It has been said that showing up is half the battle when it comes to success. This was especially true for Cole: he was fired from his job of two years, and this hiccup became the most important catalyst for his artist career and used this one-year period of unemployment as a “fine-arts internship” where he had enough income to survive, and enough time to dedicate himself to his craft. 

He went to SoHo every month to see what was going on in the galleries. It was another chance happening at Jackie Littlejohn Smith Gallery in 1984 that boosted his career and opportunity in the art world: there was a TV crew filming a documentary and the camera man asked Cole to stand next to a painting for scale. He was looking at the work very intently and used his acting experience to really make the performance believable. This was his big break into the gallery world: Jackie became his first dealer.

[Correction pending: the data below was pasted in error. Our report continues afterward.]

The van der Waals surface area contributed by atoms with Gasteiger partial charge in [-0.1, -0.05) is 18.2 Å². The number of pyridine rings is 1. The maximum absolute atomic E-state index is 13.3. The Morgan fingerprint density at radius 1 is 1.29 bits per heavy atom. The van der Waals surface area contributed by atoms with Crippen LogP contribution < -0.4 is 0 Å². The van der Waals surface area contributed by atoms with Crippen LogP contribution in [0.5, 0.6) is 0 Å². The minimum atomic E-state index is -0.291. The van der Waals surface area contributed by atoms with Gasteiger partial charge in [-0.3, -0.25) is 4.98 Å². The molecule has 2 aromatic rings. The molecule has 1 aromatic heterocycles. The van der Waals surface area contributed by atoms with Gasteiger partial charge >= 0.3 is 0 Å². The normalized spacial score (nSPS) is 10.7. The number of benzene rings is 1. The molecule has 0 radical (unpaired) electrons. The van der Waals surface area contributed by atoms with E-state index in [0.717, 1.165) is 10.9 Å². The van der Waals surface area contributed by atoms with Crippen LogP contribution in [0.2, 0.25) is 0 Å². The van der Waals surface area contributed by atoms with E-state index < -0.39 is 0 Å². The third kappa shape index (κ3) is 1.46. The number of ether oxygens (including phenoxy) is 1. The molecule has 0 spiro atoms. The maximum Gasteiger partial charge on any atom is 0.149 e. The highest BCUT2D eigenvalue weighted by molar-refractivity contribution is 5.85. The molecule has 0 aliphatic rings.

His next big opportunity came when he was selected to become an artist in residence at the Studio Museum in Harlem. He was at a party with some influential members of the art world present, and he was approached by the collector Joann Reid, a member of the Women’s Center for Education, and she invited him to participate in a charity auction at Brook Alexander Gallery. Cole’s plan was to not sign the work, thereby forcing whomever purchased the piece to have a personal signing—and meet the artist. This is not exactly what happened, but the Women’s Center did give the work to Alexander for letting them use the gallery, and the gallery signed Cole soon after. For Cole, this affirmed that he was on the righteous and correct path for himself, and for his career. 

“Domestic Shield XIX”, iron scorches on canvas with resin and wax mounted on wood, 55 x 16 x 2 in | 140 x 39 x 6 cm, 2021